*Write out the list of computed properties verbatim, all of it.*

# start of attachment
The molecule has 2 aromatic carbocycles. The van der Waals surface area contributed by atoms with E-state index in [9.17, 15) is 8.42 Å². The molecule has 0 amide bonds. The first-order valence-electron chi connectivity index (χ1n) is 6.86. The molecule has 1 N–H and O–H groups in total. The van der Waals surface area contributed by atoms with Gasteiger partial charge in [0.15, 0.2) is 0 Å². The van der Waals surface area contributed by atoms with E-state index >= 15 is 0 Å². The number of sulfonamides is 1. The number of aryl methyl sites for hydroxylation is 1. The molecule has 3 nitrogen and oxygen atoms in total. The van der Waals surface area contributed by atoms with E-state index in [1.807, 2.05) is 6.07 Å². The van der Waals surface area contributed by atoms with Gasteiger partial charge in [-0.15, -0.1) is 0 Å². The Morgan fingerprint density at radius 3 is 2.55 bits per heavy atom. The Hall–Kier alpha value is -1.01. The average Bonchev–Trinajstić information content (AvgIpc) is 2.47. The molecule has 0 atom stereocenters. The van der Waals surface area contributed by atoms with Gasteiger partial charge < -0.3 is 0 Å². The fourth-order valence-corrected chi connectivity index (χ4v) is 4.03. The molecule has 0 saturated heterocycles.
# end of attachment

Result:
The molecule has 2 aromatic carbocycles. The van der Waals surface area contributed by atoms with E-state index in [9.17, 15) is 8.42 Å². The molecule has 0 amide bonds. The first-order valence-electron chi connectivity index (χ1n) is 6.86. The molecule has 1 N–H and O–H groups in total. The van der Waals surface area contributed by atoms with Gasteiger partial charge in [0.15, 0.2) is 0 Å². The van der Waals surface area contributed by atoms with E-state index >= 15 is 0 Å². The number of sulfonamides is 1. The number of aryl methyl sites for hydroxylation is 1. The molecule has 3 nitrogen and oxygen atoms in total. The van der Waals surface area contributed by atoms with E-state index in [1.807, 2.05) is 6.07 Å². The van der Waals surface area contributed by atoms with Gasteiger partial charge in [-0.15, -0.1) is 0 Å². The Morgan fingerprint density at radius 3 is 2.55 bits per heavy atom. The Hall–Kier alpha value is -1.01. The average Bonchev–Trinajstić information content (AvgIpc) is 2.47. The molecule has 0 atom stereocenters. The van der Waals surface area contributed by atoms with Gasteiger partial charge < -0.3 is 0 Å². The fourth-order valence-corrected chi connectivity index (χ4v) is 4.03. The molecule has 0 saturated heterocycles.